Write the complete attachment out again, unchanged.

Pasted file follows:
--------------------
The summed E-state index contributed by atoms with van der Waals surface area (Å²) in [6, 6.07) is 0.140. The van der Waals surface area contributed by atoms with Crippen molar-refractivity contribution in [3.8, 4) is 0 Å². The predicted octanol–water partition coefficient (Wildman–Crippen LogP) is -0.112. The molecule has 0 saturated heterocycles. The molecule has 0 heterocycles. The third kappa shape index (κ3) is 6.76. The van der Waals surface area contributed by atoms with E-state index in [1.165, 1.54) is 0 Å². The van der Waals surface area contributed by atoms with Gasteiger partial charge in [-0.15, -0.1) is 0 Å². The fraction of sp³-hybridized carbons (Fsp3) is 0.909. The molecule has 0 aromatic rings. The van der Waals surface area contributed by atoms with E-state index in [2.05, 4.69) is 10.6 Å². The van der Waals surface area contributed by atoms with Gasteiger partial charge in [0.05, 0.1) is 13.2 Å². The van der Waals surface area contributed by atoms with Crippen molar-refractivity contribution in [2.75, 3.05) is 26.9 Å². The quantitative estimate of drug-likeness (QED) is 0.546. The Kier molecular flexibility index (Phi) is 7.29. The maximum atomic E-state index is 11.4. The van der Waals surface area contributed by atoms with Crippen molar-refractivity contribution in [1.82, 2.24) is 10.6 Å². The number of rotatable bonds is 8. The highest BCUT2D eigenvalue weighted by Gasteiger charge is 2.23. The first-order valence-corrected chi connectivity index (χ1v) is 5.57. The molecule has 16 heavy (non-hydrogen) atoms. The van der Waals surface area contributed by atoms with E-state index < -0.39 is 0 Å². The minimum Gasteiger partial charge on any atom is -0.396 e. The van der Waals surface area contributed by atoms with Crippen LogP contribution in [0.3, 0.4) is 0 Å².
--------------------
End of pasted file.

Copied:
The summed E-state index contributed by atoms with van der Waals surface area (Å²) in [6, 6.07) is 0.140. The van der Waals surface area contributed by atoms with Crippen molar-refractivity contribution in [3.8, 4) is 0 Å². The predicted octanol–water partition coefficient (Wildman–Crippen LogP) is -0.112. The molecule has 0 saturated heterocycles. The molecule has 0 heterocycles. The third kappa shape index (κ3) is 6.76. The van der Waals surface area contributed by atoms with E-state index in [1.165, 1.54) is 0 Å². The van der Waals surface area contributed by atoms with Gasteiger partial charge in [-0.15, -0.1) is 0 Å². The fraction of sp³-hybridized carbons (Fsp3) is 0.909. The molecule has 0 aromatic rings. The van der Waals surface area contributed by atoms with E-state index in [2.05, 4.69) is 10.6 Å². The van der Waals surface area contributed by atoms with Gasteiger partial charge in [0.05, 0.1) is 13.2 Å². The van der Waals surface area contributed by atoms with Crippen molar-refractivity contribution in [2.75, 3.05) is 26.9 Å². The quantitative estimate of drug-likeness (QED) is 0.546. The Kier molecular flexibility index (Phi) is 7.29. The maximum atomic E-state index is 11.4. The van der Waals surface area contributed by atoms with Crippen molar-refractivity contribution in [1.82, 2.24) is 10.6 Å². The number of rotatable bonds is 8. The highest BCUT2D eigenvalue weighted by Gasteiger charge is 2.23. The first-order valence-corrected chi connectivity index (χ1v) is 5.57. The molecule has 16 heavy (non-hydrogen) atoms. The van der Waals surface area contributed by atoms with E-state index < -0.39 is 0 Å². The minimum Gasteiger partial charge on any atom is -0.396 e. The van der Waals surface area contributed by atoms with Crippen LogP contribution in [0.3, 0.4) is 0 Å².